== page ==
January-12 Village Council meeting recap.jpg

KB Council slowly making progress on Village Manager replacement; Press agrees to stay in interim role

Versión en español

Progress has been made in the search for a new Village Manager, but the Village Council Tuesday took no action at its meeting Tuesday night -- except to get Police Chief Charles Press, who is serving as interim manager, to remain as such indefinitely to help ensure the council gets the decision right.

A total of 52 candidates are being vetted by the council, with the aim of narrowing the list by Jan. 26, with a final decision on the replacement by early March.

Former Manager Andrea Agha left the position on Dec. 31.

Adding three or four weeks to the process could be time well spent, said Press. “This is probably the most important decision you have ever made. I implore you to take your time. This is your $150 million person (referring to the estimated cost of planned village projects.) We need a person for the long term.”

Acting Village Manager Chief Charles Press

Council members, already swamped with 52 candidates to consider, also learned of a delay related to the withdrawal of Constance “Connie” Hoffman Municipal Consulting from the vetting process.

The firm was expected to be contracted to interview semifinalists and conduct an online skills assessment, including “situational simulations” such as problem-solving exercises that are designed to reveal interpersonal and managerial proficiency.

Council decided on Tuesday to see if that part of the process can be done by Berkley Group, which already was contracted to review and test the top candidates. Council members are also supposed to interview candidates.

At this point in time, here are the milestone goals for the process:

- Jan. 26. Council members are to reveal their top five candidates;

- Feb. 23. Council to discuss the Berkley Group findings (if completed), background checks and other information to make consensus selection of the final five;

- March 2. Special council meeting to be called for the remaining candidates to be introduced to the community and for the council to set the remaining timetable to fill the position.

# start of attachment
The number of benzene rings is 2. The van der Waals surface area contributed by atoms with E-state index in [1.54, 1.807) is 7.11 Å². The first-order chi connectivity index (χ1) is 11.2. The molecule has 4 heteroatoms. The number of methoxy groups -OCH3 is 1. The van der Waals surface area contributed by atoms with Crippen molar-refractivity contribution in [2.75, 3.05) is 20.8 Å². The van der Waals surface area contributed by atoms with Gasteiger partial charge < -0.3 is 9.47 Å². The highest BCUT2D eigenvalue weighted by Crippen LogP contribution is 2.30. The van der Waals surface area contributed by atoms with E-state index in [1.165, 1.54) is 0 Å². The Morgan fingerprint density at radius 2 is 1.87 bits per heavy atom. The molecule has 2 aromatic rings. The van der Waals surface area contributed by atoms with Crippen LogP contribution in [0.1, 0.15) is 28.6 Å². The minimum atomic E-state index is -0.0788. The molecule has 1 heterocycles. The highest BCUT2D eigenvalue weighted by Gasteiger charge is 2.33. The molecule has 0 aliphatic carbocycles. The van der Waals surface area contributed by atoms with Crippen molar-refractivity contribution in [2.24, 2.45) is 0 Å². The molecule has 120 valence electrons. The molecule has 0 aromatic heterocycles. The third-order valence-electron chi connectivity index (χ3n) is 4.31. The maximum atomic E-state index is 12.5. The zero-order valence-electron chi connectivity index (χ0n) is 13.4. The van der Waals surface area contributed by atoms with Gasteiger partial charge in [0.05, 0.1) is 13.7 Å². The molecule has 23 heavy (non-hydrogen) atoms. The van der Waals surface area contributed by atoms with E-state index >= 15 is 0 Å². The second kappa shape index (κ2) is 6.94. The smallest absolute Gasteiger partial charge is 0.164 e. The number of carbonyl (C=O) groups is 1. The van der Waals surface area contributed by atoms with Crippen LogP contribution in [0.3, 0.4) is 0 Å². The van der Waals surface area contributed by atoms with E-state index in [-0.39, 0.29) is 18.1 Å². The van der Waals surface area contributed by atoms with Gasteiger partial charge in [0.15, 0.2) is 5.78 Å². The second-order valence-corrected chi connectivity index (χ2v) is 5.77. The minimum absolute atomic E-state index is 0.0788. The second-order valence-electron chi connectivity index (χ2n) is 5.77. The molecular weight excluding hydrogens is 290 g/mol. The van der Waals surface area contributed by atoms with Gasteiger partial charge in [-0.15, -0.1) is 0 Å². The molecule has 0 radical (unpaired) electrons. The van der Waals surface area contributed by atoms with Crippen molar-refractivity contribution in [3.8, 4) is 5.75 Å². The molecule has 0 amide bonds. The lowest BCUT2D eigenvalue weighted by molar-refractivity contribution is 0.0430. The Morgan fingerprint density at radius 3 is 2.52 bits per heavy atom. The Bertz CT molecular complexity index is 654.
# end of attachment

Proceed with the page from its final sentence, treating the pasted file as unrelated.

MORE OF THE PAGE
“As much as I want to make the decision quickly, at least we need to start working our way there,’’ said Mayor Mike Davey. Davey and others said they could use the additional time for more interviews and research on the candidates.

In other action:

- The village council authorized the refunding of existing village debt in an amount not to exceed $1.3 million by issuing new bonds for the village to save money under the more favorable terms. Based on the current interest rate, the village is expected to save an estimated $750,000.

- The council also heard a progress report from Press and Fire Chief Eric Lang related to ways Key Biscayne officials can aid in distributing COVID-19 vaccinations to frustrated residents trying to get appointments for the shot at area hospitals, and also transportation to the vaccination sites. Focusing on the elderly first, the village is developing a system to do both, with an assist from the Key Biscayne Community Foundation. Another alternative includes having firefighters or other medical personnel administer shots, but that would be costly.

Councilmember Luis Lauredo

A theme that ran through the meeting involved the “degrading” of Key Biscayne due to a lack of enforcement of laws such as off-leash dogs on the beach, vandalism of village property, underage driving of golf carts, and confrontational attitudes of residents in dealing with local laws. Council member Luis Lauredo led the charge for police and other officials to get more strict in enforcing laws.

“We need to get tougher on them,” he said. “The rules must be upheld. Enough is enough. The message has to be consistent. The timing is right.’’ Press said he would bring back a report at the next council meeting on how enforcement will be stepped up.

One area the council wants to be more strict about is nuisance noise caused by boats mooring for parties along the bayside of the island. The council has started the process to extend its vessel exclusion zone 1,200 feet from the entire bayside shoreline so local police can enforce a county noise ordinance.

The next Village Council meeting is scheduled for Tuesday, January 26 at 6 p.m.